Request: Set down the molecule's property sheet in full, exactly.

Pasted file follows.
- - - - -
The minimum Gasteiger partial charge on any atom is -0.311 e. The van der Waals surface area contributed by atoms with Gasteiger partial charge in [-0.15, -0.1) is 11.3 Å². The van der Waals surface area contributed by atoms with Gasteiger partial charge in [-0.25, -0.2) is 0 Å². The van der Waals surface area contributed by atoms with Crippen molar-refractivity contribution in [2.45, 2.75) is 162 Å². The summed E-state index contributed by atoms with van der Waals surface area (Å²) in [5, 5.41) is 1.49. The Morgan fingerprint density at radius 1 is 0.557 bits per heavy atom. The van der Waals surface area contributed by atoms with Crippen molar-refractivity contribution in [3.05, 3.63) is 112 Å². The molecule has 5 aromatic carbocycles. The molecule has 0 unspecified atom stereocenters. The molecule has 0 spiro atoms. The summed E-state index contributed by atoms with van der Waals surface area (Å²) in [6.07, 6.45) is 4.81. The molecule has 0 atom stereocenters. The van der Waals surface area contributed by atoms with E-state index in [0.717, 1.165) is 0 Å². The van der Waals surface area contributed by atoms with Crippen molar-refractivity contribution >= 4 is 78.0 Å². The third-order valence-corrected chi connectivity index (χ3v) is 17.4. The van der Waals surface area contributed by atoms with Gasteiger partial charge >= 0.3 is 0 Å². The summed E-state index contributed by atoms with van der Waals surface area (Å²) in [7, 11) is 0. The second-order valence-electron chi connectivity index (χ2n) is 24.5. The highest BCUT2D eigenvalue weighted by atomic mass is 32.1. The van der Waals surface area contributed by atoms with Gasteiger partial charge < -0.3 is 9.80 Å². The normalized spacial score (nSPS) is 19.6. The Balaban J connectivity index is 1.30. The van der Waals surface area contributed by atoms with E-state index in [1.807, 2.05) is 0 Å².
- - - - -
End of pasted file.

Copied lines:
The minimum Gasteiger partial charge on any atom is -0.311 e. The van der Waals surface area contributed by atoms with Gasteiger partial charge in [-0.15, -0.1) is 11.3 Å². The van der Waals surface area contributed by atoms with Gasteiger partial charge in [-0.25, -0.2) is 0 Å². The van der Waals surface area contributed by atoms with Crippen molar-refractivity contribution in [2.45, 2.75) is 162 Å². The summed E-state index contributed by atoms with van der Waals surface area (Å²) in [5, 5.41) is 1.49. The Morgan fingerprint density at radius 1 is 0.557 bits per heavy atom. The van der Waals surface area contributed by atoms with Crippen molar-refractivity contribution in [3.05, 3.63) is 112 Å². The molecule has 5 aromatic carbocycles. The molecule has 0 unspecified atom stereocenters. The molecule has 0 spiro atoms. The summed E-state index contributed by atoms with van der Waals surface area (Å²) in [6.07, 6.45) is 4.81. The molecule has 0 atom stereocenters. The van der Waals surface area contributed by atoms with E-state index in [0.717, 1.165) is 0 Å². The van der Waals surface area contributed by atoms with Crippen molar-refractivity contribution >= 4 is 78.0 Å². The third-order valence-corrected chi connectivity index (χ3v) is 17.4. The van der Waals surface area contributed by atoms with Gasteiger partial charge >= 0.3 is 0 Å². The summed E-state index contributed by atoms with van der Waals surface area (Å²) in [7, 11) is 0. The second-order valence-electron chi connectivity index (χ2n) is 24.5. The highest BCUT2D eigenvalue weighted by atomic mass is 32.1. The van der Waals surface area contributed by atoms with Gasteiger partial charge < -0.3 is 9.80 Å². The normalized spacial score (nSPS) is 19.6. The Balaban J connectivity index is 1.30. The van der Waals surface area contributed by atoms with E-state index in [1.807, 2.05) is 0 Å².